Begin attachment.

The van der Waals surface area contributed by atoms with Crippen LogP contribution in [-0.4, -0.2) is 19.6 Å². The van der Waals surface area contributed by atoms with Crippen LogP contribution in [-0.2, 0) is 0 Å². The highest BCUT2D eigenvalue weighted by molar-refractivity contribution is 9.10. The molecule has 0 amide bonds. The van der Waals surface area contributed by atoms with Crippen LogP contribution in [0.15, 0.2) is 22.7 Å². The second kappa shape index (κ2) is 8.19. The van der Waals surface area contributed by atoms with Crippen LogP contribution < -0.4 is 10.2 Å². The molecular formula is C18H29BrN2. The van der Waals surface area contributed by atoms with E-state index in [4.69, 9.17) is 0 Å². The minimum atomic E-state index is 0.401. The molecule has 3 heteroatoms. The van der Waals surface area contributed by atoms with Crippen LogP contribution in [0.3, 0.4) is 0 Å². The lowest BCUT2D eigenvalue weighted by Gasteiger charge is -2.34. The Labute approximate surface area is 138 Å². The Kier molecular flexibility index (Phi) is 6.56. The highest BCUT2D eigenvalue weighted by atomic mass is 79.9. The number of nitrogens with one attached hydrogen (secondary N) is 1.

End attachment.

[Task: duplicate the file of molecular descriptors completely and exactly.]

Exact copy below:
The van der Waals surface area contributed by atoms with Crippen LogP contribution in [-0.4, -0.2) is 19.6 Å². The van der Waals surface area contributed by atoms with Crippen LogP contribution in [-0.2, 0) is 0 Å². The highest BCUT2D eigenvalue weighted by molar-refractivity contribution is 9.10. The molecule has 0 amide bonds. The van der Waals surface area contributed by atoms with Crippen LogP contribution in [0.15, 0.2) is 22.7 Å². The second kappa shape index (κ2) is 8.19. The van der Waals surface area contributed by atoms with Crippen LogP contribution < -0.4 is 10.2 Å². The molecular formula is C18H29BrN2. The van der Waals surface area contributed by atoms with E-state index in [4.69, 9.17) is 0 Å². The minimum atomic E-state index is 0.401. The molecule has 3 heteroatoms. The van der Waals surface area contributed by atoms with Crippen LogP contribution in [0.3, 0.4) is 0 Å². The lowest BCUT2D eigenvalue weighted by Gasteiger charge is -2.34. The Labute approximate surface area is 138 Å². The Kier molecular flexibility index (Phi) is 6.56. The highest BCUT2D eigenvalue weighted by atomic mass is 79.9. The number of nitrogens with one attached hydrogen (secondary N) is 1.